Kirsten Panachyda

Writer and Speaker

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Tag: mental health (page 1 of 2)

7 Ideas for respite and fun

I rolled out of bed, gritting my teeth against the aches and pains of another restless night. Going downstairs to get my coffee, I could see the glow of Nicholas’s phototherapy light in the dining room. Good, he’s already up. I flipped the switch to turn on the coffee maker as I continued to the basement to get his medicine. Dose in hand, I checked on the progress of the coffee, grabbed pen and notebook, and went to where Nicholas sat in front of the light eating breakfast. Kissing top of his head, I set the little plastic cup in front of him, then sat down with the notebook on the table between us.

“Okay, let’s talk about today. The only appointment you have is with Susan at 1:00. So you should be able to make some good progress on schoolwork.” I started blocking out hours of time on the next blank page. “We can go to the gym once I’m done with breakfast.” I glanced at his nearly empty cereal bowl. “Meanwhile you can work on math.” I started filling in the boxes for the morning. “How far did you get yesterday?”

The coffee pot’s beep sang its siren song and I pushed back from the table, saying over my shoulder, “Grab your math and let me see.” I returned with my cup and he handed me the assignment.

I buried my nose in my mug, inhaling the rich scent. I willed the hot elixir to do its job. Give me the energy to do today. Every day we worked the plan, worked out, worked for wellness. But still I knew Nicholas was not working to his potential. We were all working twice as hard to barely maintain. Work. Tedious, exhausting, unrewarding. 

We all needed a break. We eagerly anticipated some upcoming time away from the grind. My husband Dan and I would drop Nicholas off at basketball camp, leaving Alex, our newly minted high school graduate, to hold down the homestead and work at his dollar-store job. Dan and I would then go to a bed and breakfast by the beach for four days by ourselves. Dan, who had been dealing with a lot of pressure at work as well as the ache of having a son who was so ill,  was tired and stressed and wound up. Alex looked forward to some peace and solitude.

We discovered by accident that Nicholas had mononucleosis. Because of some confusion with a blood test for his thyroid, the lab performed a full work up. We might never have found out about the mono if it hadn’t been for the mix-up, since he never really had the bad sore throat and fever, just fatigue. None of us noticed extra fatigue; Nicholas’s meds and depression already caused fatigue. The doctor instructed us to let him sleep as much as he wanted and to not let him play contact sports or exert himself too much, since mono renders the spleen vulnerable. No basketball.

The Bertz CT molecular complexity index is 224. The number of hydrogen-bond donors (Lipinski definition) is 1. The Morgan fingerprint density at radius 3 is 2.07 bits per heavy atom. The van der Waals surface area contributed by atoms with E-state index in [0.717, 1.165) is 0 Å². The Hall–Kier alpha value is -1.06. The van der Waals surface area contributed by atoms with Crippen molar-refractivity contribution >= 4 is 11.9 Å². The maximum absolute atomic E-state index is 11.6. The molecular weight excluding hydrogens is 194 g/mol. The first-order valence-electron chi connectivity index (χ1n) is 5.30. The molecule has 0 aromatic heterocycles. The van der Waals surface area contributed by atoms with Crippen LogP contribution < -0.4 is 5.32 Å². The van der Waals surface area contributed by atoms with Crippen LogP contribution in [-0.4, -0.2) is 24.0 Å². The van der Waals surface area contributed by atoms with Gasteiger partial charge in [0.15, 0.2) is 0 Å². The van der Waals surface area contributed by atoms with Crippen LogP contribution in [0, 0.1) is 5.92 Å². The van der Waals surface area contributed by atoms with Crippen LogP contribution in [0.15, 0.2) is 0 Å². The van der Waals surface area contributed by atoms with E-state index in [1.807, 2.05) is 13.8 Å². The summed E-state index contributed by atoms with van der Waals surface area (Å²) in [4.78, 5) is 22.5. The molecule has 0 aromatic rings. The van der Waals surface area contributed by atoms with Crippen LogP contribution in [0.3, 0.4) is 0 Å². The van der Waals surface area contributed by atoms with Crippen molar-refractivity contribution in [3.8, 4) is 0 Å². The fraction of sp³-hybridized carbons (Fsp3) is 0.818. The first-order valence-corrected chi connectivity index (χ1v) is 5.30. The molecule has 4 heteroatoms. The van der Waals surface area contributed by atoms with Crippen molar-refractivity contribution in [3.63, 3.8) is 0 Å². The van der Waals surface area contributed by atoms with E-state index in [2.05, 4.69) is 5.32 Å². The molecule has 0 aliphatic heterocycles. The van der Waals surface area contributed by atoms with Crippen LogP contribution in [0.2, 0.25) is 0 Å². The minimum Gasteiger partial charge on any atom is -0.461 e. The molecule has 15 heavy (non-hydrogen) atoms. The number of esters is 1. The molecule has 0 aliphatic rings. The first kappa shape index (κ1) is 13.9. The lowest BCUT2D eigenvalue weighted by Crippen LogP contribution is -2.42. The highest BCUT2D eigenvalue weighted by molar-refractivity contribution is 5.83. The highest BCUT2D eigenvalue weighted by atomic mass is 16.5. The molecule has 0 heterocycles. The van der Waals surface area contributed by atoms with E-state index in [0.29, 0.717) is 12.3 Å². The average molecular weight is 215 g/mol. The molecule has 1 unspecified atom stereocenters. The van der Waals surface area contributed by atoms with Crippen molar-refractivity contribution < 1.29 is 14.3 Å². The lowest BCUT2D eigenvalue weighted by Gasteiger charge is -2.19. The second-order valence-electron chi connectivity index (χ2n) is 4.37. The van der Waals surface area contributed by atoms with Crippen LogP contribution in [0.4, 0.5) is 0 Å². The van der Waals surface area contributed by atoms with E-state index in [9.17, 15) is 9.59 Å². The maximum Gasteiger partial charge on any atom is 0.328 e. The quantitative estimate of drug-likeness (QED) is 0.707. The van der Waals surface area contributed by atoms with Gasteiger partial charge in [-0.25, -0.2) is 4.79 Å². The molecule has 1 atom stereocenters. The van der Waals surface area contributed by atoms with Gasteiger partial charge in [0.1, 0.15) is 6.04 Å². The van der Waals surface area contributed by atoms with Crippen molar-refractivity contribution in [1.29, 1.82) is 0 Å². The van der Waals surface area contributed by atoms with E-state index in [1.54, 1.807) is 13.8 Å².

Let’s just say — Disappointment.

Nicholas initiated the idea that he should stay with his grandparents so Dan and I could still go on our couple’s vacation. Of course I had concerns about how Nicholas would do away from us with his grandparents, feeling poorly, out of his normal routines and environment. Dan Sr. and Lillian love him very much, but living in different states has made it harder for Nicholas to have a close relationship with them. Still, I was also concerned about my husband and his emotional exhaustion and about our marriage. We badly needed time to relax, have fun together, rediscover our friendship and reconnect.

The morning after we brought Nicholas down to his grandparents’ house, Dan and I drove away with the windows down and the music loud. We were giddy with a sense of freedom. We had four glorious days of doing nothing more taxing than playing in the ocean, sitting on the beach, reading, napping, and lying in bed between these activities watching HGTV and snuggling. It was a very unusual type of vacation for us, and perfectly what we needed.

We need rest. We need fun. We need respite. 

This year, Dan and I would not have been able to make that trip. We have had to find other ways to nourish our souls and our marriage. Creativity, intentionality, and priorities are the three legs of the stool where we sit to find rest. 

Here are seven strategies we have used to carve out space for rest and recreation:

1) Schedule complete downtime. Put it on a calendar.

2) Listen to an audiobook, podcast, or radio show just for fun. 

3) Go for a daily walk. Even better if you can go somewhere beautiful, but around the neighborhood counts too.